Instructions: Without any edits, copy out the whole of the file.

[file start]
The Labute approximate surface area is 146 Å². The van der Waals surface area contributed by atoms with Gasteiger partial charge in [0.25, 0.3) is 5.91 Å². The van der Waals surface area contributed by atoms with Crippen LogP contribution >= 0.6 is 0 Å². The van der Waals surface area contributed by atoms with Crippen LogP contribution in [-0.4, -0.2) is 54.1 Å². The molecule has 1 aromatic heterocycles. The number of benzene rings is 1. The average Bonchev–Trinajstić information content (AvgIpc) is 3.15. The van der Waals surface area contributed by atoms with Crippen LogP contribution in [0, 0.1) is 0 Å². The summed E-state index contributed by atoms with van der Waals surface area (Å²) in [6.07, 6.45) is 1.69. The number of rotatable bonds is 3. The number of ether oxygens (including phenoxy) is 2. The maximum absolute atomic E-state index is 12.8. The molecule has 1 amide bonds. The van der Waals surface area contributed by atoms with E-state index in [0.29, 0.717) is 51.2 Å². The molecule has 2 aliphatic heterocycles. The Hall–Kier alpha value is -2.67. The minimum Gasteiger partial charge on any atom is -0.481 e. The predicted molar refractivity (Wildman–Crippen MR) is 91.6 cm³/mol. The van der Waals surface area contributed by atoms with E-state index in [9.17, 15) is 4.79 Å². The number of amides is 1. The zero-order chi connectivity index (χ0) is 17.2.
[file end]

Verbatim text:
The Labute approximate surface area is 146 Å². The van der Waals surface area contributed by atoms with Gasteiger partial charge in [0.25, 0.3) is 5.91 Å². The van der Waals surface area contributed by atoms with Crippen LogP contribution >= 0.6 is 0 Å². The van der Waals surface area contributed by atoms with Crippen LogP contribution in [-0.4, -0.2) is 54.1 Å². The molecule has 1 aromatic heterocycles. The number of benzene rings is 1. The average Bonchev–Trinajstić information content (AvgIpc) is 3.15. The van der Waals surface area contributed by atoms with Crippen LogP contribution in [0, 0.1) is 0 Å². The summed E-state index contributed by atoms with van der Waals surface area (Å²) in [6.07, 6.45) is 1.69. The number of rotatable bonds is 3. The number of ether oxygens (including phenoxy) is 2. The maximum absolute atomic E-state index is 12.8. The molecule has 1 amide bonds. The van der Waals surface area contributed by atoms with E-state index in [0.29, 0.717) is 51.2 Å². The molecule has 2 aliphatic heterocycles. The Hall–Kier alpha value is -2.67. The minimum Gasteiger partial charge on any atom is -0.481 e. The predicted molar refractivity (Wildman–Crippen MR) is 91.6 cm³/mol. The van der Waals surface area contributed by atoms with E-state index in [9.17, 15) is 4.79 Å². The number of amides is 1. The zero-order chi connectivity index (χ0) is 17.2.